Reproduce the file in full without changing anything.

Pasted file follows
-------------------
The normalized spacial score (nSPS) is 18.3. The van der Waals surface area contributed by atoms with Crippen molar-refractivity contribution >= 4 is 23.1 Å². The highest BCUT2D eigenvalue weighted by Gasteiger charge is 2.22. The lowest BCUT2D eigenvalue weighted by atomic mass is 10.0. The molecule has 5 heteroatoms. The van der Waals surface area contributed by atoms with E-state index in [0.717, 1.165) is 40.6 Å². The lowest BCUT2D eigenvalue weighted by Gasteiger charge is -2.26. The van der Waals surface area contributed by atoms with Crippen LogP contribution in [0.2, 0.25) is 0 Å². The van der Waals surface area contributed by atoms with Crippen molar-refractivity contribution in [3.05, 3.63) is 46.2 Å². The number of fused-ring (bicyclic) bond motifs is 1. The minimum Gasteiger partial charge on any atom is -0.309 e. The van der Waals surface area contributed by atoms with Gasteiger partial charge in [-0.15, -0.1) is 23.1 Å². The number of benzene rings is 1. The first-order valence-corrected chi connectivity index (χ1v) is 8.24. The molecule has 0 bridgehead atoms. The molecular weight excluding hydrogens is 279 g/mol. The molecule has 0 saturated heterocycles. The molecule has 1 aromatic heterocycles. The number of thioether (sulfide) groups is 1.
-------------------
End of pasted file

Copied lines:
The normalized spacial score (nSPS) is 18.3. The van der Waals surface area contributed by atoms with Crippen molar-refractivity contribution >= 4 is 23.1 Å². The highest BCUT2D eigenvalue weighted by Gasteiger charge is 2.22. The lowest BCUT2D eigenvalue weighted by atomic mass is 10.0. The molecule has 5 heteroatoms. The van der Waals surface area contributed by atoms with E-state index in [0.717, 1.165) is 40.6 Å². The lowest BCUT2D eigenvalue weighted by Gasteiger charge is -2.26. The van der Waals surface area contributed by atoms with Crippen LogP contribution in [0.2, 0.25) is 0 Å². The van der Waals surface area contributed by atoms with Crippen molar-refractivity contribution in [3.05, 3.63) is 46.2 Å². The number of fused-ring (bicyclic) bond motifs is 1. The minimum Gasteiger partial charge on any atom is -0.309 e. The van der Waals surface area contributed by atoms with Gasteiger partial charge in [-0.15, -0.1) is 23.1 Å². The number of benzene rings is 1. The first-order valence-corrected chi connectivity index (χ1v) is 8.24. The molecule has 0 bridgehead atoms. The molecular weight excluding hydrogens is 279 g/mol. The molecule has 0 saturated heterocycles. The molecule has 1 aromatic heterocycles. The number of thioether (sulfide) groups is 1.